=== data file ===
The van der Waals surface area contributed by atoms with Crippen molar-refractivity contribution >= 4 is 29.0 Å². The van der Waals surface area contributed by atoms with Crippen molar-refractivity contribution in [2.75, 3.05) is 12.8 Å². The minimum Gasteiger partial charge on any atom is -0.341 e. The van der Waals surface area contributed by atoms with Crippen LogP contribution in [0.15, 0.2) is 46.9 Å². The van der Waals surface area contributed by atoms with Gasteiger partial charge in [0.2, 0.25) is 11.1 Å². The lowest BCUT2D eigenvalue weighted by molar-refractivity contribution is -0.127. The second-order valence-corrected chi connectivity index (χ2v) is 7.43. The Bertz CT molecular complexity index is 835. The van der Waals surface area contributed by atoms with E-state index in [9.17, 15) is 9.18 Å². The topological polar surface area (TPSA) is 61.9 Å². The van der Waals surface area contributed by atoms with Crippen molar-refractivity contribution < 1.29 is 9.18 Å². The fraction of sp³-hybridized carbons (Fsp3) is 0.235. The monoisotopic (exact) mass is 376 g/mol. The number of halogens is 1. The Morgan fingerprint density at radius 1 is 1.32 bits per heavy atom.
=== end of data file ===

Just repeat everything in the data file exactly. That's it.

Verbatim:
The van der Waals surface area contributed by atoms with Crippen molar-refractivity contribution >= 4 is 29.0 Å². The van der Waals surface area contributed by atoms with Crippen molar-refractivity contribution in [2.75, 3.05) is 12.8 Å². The minimum Gasteiger partial charge on any atom is -0.341 e. The van der Waals surface area contributed by atoms with Crippen LogP contribution in [0.15, 0.2) is 46.9 Å². The van der Waals surface area contributed by atoms with Gasteiger partial charge in [0.2, 0.25) is 11.1 Å². The lowest BCUT2D eigenvalue weighted by molar-refractivity contribution is -0.127. The second-order valence-corrected chi connectivity index (χ2v) is 7.43. The Bertz CT molecular complexity index is 835. The van der Waals surface area contributed by atoms with E-state index in [9.17, 15) is 9.18 Å². The topological polar surface area (TPSA) is 61.9 Å². The van der Waals surface area contributed by atoms with Crippen molar-refractivity contribution < 1.29 is 9.18 Å². The fraction of sp³-hybridized carbons (Fsp3) is 0.235. The monoisotopic (exact) mass is 376 g/mol. The number of halogens is 1. The Morgan fingerprint density at radius 1 is 1.32 bits per heavy atom.